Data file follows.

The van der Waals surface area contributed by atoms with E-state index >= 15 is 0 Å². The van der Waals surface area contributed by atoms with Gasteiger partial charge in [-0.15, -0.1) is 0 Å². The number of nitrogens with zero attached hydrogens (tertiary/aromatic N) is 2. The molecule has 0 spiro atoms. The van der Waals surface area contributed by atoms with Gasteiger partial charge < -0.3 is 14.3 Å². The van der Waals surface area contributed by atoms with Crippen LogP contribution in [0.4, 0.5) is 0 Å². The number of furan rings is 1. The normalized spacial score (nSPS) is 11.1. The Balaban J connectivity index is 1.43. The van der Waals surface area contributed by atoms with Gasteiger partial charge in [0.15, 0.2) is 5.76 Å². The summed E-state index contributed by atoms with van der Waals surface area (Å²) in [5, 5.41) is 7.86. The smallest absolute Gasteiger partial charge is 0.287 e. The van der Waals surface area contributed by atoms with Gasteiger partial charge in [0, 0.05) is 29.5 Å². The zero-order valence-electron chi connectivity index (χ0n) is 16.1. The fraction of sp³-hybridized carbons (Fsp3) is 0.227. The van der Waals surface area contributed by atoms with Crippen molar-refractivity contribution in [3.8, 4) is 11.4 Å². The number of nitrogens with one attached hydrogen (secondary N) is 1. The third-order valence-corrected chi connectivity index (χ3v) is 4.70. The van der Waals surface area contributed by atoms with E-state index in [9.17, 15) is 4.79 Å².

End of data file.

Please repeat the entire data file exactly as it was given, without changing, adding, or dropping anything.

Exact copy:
The van der Waals surface area contributed by atoms with E-state index >= 15 is 0 Å². The van der Waals surface area contributed by atoms with Gasteiger partial charge in [-0.15, -0.1) is 0 Å². The number of nitrogens with zero attached hydrogens (tertiary/aromatic N) is 2. The molecule has 0 spiro atoms. The van der Waals surface area contributed by atoms with Gasteiger partial charge < -0.3 is 14.3 Å². The van der Waals surface area contributed by atoms with Crippen LogP contribution in [0.4, 0.5) is 0 Å². The number of furan rings is 1. The normalized spacial score (nSPS) is 11.1. The Balaban J connectivity index is 1.43. The van der Waals surface area contributed by atoms with Gasteiger partial charge in [0.15, 0.2) is 5.76 Å². The summed E-state index contributed by atoms with van der Waals surface area (Å²) in [5, 5.41) is 7.86. The smallest absolute Gasteiger partial charge is 0.287 e. The van der Waals surface area contributed by atoms with Gasteiger partial charge in [0, 0.05) is 29.5 Å². The zero-order valence-electron chi connectivity index (χ0n) is 16.1. The fraction of sp³-hybridized carbons (Fsp3) is 0.227. The van der Waals surface area contributed by atoms with Crippen molar-refractivity contribution in [3.8, 4) is 11.4 Å². The number of nitrogens with one attached hydrogen (secondary N) is 1. The third-order valence-corrected chi connectivity index (χ3v) is 4.70. The van der Waals surface area contributed by atoms with E-state index in [9.17, 15) is 4.79 Å².